To further prevent breaches of security, the public is not permitted in any unauthorized areas of the court buildings.
Courthouses also feature secure areas for weapons and other sensitive material.
Inmates are awakened, fed, and dressed long before the courtroom is open. All prisoners with hearings on a given day are transported from the county or city jail to the courthouse, where it’s quite possible they’ll each remain until the last trial of the day.
While at the courthouse prisoners must receive meals, bathroom facilities, etc. for the duration of their time there, which could be many, many hours.
Holding cells, where prisoners wait until the time of their trial, are located inside court buildings. After their time in the courtroom is complete, prisoners are returned to the holding cells where they remain until they’re transported back to the main jail, often at the end of the day when all inmates are transported at once.
*It is possible that transportation officers make trips to and from the jail and courthouse throughout the day. This depends on availability of staff members and vehicles. Remember, the fewer times inmates are out and about in the public, even in secured transport vehicles, reduces the opportunities for escape.
Inmate movement inside the courthouse is conducted through special hallways or passageways that are typically not available to the public.
FYI – Some courthouses are directly connected to jail facilities via underground/basement hallways.
In most areas, the duty of courtroom security falls on the sheriff of that particular jurisdiction. The sheriff assigns deputies to each courtroom, and each of those deputies receive specialized training that’s specific to the courtroom and inmate transportation.
In the federal system the job of courtroom and inmate security falls on the shoulders of the U.S. Marshals.
Transporting prisoners via the U.S. Marshals’ Justice Prisoner and Alien Transportation System (JPATS). JPATS operates a network of aircraft, cars, vans and buses. (U.S. Marshals photo).
Protecting our courtrooms, and shuttling prisoners to and from those facilities, is a tough and dangerous job, a job with duties many people never see.
Federal Judge Cormac J. Carney ruled that California’s death penalty is unconstitutional, dysfunctional, and beyond repair. In his ruling, the judge said California’s system is so broken that inmates are left wondering about their fates for decades, or more. In other words, death sentences in the Golden State have been transformed into life sentences with a slight chance that they’ll end in the inmate’s death. More than likely, though, that death would be due to natural causes, not by the hand of an executioner.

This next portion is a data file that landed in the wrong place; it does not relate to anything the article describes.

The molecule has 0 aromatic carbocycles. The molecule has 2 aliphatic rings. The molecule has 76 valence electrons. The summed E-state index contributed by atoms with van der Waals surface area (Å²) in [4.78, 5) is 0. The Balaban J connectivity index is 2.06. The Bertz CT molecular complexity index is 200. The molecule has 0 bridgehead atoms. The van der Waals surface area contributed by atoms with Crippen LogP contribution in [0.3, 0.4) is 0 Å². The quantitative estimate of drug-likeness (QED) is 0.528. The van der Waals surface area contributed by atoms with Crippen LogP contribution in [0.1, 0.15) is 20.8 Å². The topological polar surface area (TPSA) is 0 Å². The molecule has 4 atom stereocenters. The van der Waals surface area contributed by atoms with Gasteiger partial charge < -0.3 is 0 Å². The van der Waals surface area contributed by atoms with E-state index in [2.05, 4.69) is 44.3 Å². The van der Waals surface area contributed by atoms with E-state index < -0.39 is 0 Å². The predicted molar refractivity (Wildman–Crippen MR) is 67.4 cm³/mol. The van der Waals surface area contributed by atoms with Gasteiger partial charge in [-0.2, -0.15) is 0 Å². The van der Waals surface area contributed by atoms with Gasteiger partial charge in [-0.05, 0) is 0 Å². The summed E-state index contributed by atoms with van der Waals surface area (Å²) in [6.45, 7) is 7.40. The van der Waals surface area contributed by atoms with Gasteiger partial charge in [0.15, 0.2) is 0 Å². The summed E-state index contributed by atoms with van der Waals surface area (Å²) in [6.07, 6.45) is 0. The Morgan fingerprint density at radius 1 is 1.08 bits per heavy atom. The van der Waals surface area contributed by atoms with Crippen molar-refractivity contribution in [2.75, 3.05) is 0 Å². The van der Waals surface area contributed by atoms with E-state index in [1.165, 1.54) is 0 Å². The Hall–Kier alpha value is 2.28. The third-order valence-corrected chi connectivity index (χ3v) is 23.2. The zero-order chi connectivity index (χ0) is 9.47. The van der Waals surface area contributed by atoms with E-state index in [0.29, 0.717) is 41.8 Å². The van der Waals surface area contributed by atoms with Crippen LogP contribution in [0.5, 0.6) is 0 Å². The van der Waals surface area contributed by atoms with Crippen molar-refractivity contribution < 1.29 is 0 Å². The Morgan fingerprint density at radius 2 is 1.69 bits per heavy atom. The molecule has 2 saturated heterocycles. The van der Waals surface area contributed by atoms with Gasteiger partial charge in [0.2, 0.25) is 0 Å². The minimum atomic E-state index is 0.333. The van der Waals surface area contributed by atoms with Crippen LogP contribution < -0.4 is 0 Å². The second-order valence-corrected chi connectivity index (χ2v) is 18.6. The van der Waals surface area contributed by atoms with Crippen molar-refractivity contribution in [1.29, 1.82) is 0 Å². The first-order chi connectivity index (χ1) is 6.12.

The death penalty in California basically serves no purpose. That’s no shock to anyone who’s ever followed one of their death penalty cases (Scott Peterson comes to mind). But how does it compare to the rest of the country? Does the sentencing phase of a death penalty case in California stand on equal ground with other areas of the country? Of course not. California jurors don’t face the same pressures as do their counterparts in…well, let’s say Texas. Texas jurors, when they sentence someone to die you’d better believe they know that within a reasonable amount of time (if you can believe that 10 years, or so, is reasonable) the state is going to kill that prisoner. California…not so much. In fact, the last inmate executed in California, Clarence Ray Allen, spent 26 long years on death row.
Terri Lynn Winchell, a 17-year old Lodi, Ca. girl, was murdered 34 years ago. Her killer, Michael Morales, was sentenced to death for the murder. As his execution date finally rolled around, in 2006, a federal judge ordered a hold on all death penalty cases due to a court challenge of the state’s lethal injection process. The hold is still in place because the state has yet to submit a suitable method of lethal injection for the courts to review.
It will most likely be many years before this mess is sorted out. Until then, nearly 800 men and women sit on California’s death row, mocking a system that spins its wheels while costing taxpayers staggering amounts of money. For starters, the cost of a death penalty trial and one appeal (attorneys, experts, etc.) can exceed a standard criminal trial by $1.5 million, or more.
To put the numbers in perspective, it costs California approximately $137 million annually to house death row inmates. In comparison, the cost to house non death penalty inmates, including those serving life without the possibility of parole (which is basically the same sentenced served by death row inmates in California) is over $11.5 million.
Let’s not stop there, though. Let’s dig a bit deeper into the costs associated with California death penalty cases.